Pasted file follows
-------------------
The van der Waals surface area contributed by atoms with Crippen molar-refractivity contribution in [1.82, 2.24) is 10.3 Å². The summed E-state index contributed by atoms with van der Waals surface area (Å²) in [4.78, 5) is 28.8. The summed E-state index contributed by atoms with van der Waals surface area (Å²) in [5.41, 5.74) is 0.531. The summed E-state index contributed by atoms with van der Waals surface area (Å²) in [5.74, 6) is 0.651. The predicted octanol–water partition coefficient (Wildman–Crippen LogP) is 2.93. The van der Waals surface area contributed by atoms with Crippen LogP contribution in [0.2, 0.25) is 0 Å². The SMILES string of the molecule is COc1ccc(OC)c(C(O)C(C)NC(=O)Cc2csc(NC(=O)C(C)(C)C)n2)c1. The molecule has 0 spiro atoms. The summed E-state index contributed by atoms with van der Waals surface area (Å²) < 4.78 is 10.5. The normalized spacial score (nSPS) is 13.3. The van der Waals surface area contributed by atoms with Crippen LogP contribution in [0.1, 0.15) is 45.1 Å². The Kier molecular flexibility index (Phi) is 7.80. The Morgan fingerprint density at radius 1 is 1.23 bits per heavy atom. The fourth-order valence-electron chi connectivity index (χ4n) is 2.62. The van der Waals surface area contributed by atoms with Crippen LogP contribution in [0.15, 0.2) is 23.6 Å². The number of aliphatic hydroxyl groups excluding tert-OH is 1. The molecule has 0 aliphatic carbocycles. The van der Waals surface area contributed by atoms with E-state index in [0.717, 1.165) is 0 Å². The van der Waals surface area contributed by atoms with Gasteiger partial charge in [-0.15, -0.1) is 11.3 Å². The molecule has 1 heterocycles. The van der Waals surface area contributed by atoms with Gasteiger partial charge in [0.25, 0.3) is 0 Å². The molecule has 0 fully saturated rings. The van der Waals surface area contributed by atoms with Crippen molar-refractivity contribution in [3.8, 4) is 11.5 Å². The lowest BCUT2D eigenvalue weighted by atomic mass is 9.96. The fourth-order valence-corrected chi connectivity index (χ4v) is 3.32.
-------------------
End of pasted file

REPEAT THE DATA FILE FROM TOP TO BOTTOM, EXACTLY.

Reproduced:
The van der Waals surface area contributed by atoms with Crippen molar-refractivity contribution in [1.82, 2.24) is 10.3 Å². The summed E-state index contributed by atoms with van der Waals surface area (Å²) in [4.78, 5) is 28.8. The summed E-state index contributed by atoms with van der Waals surface area (Å²) in [5.41, 5.74) is 0.531. The summed E-state index contributed by atoms with van der Waals surface area (Å²) in [5.74, 6) is 0.651. The predicted octanol–water partition coefficient (Wildman–Crippen LogP) is 2.93. The van der Waals surface area contributed by atoms with Crippen LogP contribution in [0.2, 0.25) is 0 Å². The SMILES string of the molecule is COc1ccc(OC)c(C(O)C(C)NC(=O)Cc2csc(NC(=O)C(C)(C)C)n2)c1. The molecule has 0 spiro atoms. The summed E-state index contributed by atoms with van der Waals surface area (Å²) < 4.78 is 10.5. The normalized spacial score (nSPS) is 13.3. The van der Waals surface area contributed by atoms with Crippen LogP contribution in [0.1, 0.15) is 45.1 Å². The Kier molecular flexibility index (Phi) is 7.80. The Morgan fingerprint density at radius 1 is 1.23 bits per heavy atom. The fourth-order valence-electron chi connectivity index (χ4n) is 2.62. The van der Waals surface area contributed by atoms with Crippen LogP contribution in [0.15, 0.2) is 23.6 Å². The number of aliphatic hydroxyl groups excluding tert-OH is 1. The molecule has 0 aliphatic carbocycles. The van der Waals surface area contributed by atoms with E-state index in [0.717, 1.165) is 0 Å². The van der Waals surface area contributed by atoms with Gasteiger partial charge in [-0.15, -0.1) is 11.3 Å². The molecule has 1 heterocycles. The van der Waals surface area contributed by atoms with Gasteiger partial charge in [0.25, 0.3) is 0 Å². The molecule has 0 fully saturated rings. The van der Waals surface area contributed by atoms with Crippen molar-refractivity contribution in [3.8, 4) is 11.5 Å². The lowest BCUT2D eigenvalue weighted by atomic mass is 9.96. The fourth-order valence-corrected chi connectivity index (χ4v) is 3.32.